Although the landlord, Anna Belokurova, had been cited for housing violations over the years, the Suffolk district attorney’s office concluded none of them were directly related to the death of Binland Lee, a 22-year-old marine science major.

“The code violations did not contribute to the fire or the death caused by the fire,” said Jake Wark, a spokesman for the DA’s office, which launched an investigation shortly after Lee’s death on April 28, 2013.

Critics say the decision represents a broader pattern of reluctance by many local institutions to hold landlords accountable fordangerous housing conditions, despite promises by some officials to take action after a Globe Spotlight Team report on shoddy off-campus student housing last year.

“There is a complete system breakdown,” said Carol Ridge-Martinez, executive director of the Allston Brighton Community Development Corporation, adding that students and low-income renters are particularly vulnerable. “It is disappointing that protecting our residents is not our top priority.”

Belokurova’s attorney denied there were any housing violations at the property, and insisted she had no role in the fatal fire. He blamed it on improperly handled smoking materials.

In a separate case, law enforcement officials also never charged the owners of another overcrowded Allston house on the same street that went up in flames in 2012, forcing a BU student to jump from a third-floor window to escape. The 19-year-old student survived, but was in a coma for two weeks, spent three months recuperating in a hospital, and later suffered double vision and balance problems related to his brain injury.

Separately, Northeastern University officials said they plan to continue doing business with one of the most notorious landlords of college students in the city, Anwar N. Faisal, despite opening a new dormitory with 720 beds early this year. And Boston officials are still mulling how to strengthen the city’s rental housing ordinance, months after Mayor Martin J. Walsh promised to make such a proposal to the City Council.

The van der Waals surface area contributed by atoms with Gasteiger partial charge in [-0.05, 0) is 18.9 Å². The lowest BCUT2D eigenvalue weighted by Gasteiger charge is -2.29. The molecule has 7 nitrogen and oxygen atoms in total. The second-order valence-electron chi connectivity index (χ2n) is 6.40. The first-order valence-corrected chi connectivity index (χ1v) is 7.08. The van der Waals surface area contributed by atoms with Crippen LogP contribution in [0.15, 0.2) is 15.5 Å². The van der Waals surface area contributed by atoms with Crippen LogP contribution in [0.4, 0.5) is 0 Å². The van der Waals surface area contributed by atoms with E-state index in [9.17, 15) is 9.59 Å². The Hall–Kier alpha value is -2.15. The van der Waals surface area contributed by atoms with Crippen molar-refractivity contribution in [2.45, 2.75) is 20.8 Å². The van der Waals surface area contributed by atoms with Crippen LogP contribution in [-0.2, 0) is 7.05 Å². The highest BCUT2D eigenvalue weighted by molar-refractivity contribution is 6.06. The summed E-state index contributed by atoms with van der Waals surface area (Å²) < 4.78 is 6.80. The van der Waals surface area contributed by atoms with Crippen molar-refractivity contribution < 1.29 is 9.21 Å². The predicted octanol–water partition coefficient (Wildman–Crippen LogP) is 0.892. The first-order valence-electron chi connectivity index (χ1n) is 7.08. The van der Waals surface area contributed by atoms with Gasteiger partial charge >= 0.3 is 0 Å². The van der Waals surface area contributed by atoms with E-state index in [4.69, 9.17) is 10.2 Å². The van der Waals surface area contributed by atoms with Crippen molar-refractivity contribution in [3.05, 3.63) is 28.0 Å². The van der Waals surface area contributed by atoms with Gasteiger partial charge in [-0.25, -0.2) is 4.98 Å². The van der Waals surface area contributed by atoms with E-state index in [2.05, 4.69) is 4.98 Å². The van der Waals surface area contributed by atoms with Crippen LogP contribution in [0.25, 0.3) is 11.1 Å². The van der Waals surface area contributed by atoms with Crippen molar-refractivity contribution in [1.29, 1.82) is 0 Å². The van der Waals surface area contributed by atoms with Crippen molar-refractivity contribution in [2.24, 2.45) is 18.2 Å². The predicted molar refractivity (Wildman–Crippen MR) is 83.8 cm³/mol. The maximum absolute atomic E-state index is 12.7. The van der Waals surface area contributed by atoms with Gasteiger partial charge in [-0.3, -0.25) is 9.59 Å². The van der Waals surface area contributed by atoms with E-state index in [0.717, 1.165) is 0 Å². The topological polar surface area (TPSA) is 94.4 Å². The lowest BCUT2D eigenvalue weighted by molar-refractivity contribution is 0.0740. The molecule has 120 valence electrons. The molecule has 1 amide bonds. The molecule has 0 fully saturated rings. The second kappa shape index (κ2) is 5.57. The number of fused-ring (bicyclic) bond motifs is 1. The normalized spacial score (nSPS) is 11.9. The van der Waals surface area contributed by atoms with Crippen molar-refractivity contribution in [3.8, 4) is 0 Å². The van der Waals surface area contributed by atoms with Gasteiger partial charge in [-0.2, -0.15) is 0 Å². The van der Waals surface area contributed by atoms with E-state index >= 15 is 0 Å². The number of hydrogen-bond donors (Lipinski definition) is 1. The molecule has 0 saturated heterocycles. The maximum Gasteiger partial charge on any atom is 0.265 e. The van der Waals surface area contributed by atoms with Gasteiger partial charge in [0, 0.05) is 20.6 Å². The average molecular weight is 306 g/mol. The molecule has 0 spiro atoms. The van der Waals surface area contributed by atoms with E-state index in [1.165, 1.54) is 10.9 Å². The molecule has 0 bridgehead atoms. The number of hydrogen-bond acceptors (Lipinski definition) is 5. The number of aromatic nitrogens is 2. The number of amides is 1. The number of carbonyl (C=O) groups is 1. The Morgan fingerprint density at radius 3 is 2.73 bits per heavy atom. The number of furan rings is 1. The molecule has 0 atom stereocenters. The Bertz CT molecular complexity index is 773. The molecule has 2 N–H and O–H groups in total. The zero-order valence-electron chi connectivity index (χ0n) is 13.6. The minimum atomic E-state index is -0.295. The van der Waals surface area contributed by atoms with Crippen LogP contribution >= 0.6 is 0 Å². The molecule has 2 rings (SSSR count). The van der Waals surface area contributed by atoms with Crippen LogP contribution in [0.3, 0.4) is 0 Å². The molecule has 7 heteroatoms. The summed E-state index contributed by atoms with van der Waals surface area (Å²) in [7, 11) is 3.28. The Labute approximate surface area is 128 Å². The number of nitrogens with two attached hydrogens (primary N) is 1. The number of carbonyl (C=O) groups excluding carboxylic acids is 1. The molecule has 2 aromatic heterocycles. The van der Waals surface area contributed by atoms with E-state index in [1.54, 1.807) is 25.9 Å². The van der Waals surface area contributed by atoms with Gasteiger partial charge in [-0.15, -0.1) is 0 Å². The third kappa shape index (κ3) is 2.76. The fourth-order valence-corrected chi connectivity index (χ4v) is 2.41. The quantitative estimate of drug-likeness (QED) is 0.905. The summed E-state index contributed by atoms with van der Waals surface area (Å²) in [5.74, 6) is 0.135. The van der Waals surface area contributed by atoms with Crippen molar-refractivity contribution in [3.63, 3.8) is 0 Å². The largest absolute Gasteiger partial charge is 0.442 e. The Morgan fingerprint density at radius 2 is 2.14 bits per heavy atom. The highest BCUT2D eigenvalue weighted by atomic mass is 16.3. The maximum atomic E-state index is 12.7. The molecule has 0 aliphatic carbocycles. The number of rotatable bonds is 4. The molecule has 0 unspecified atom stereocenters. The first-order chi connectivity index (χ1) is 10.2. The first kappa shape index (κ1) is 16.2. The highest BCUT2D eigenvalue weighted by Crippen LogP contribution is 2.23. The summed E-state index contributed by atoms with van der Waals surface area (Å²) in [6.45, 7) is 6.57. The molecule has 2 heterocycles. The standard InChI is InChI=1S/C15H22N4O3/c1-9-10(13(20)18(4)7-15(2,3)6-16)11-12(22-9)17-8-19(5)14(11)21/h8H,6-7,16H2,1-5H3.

The Globe Spotlight report last year found that illegal apartments riddle the city’s college neighborhoods, including many in violation of a city zoning ordinance barring more than four full-time undergraduates from sharing a home. Students often report squalid conditions in units, but universities have not built enough new housing to keep up with surging enrollments.

Over the past decade, Northeastern has paid millions to Faisal to lease buildings for use as university dorms while referring other students to private apartments owned by Faisal through an online directory of off-campus housing.

Faisal has received hundreds of tickets for violating city housing codes, and been the target of dozens of lawsuits or criminal complaints in Boston Housing Court. Faisal told the City Council last year that he has stepped up maintenance at the 1,000 apartments he owns in Boston to address complaints.

“Mr. Faisal has proven to be a responsible landlord in the city of Boston and beyond,” his attorney, Joshua Krefetz, told the Globe this week. “He has and will continue to cooperate with the city.”

The Globe went after him -- he's Palestinian -- and some Iranians.

Michael Armini, a Northeastern spokesman, said an outside consulting firm reviewed all of the buildings the university leases from private landlords to use as dorms, including those owned by Faisal, and found no problems other than routine maintenance issues that the college has since addressed.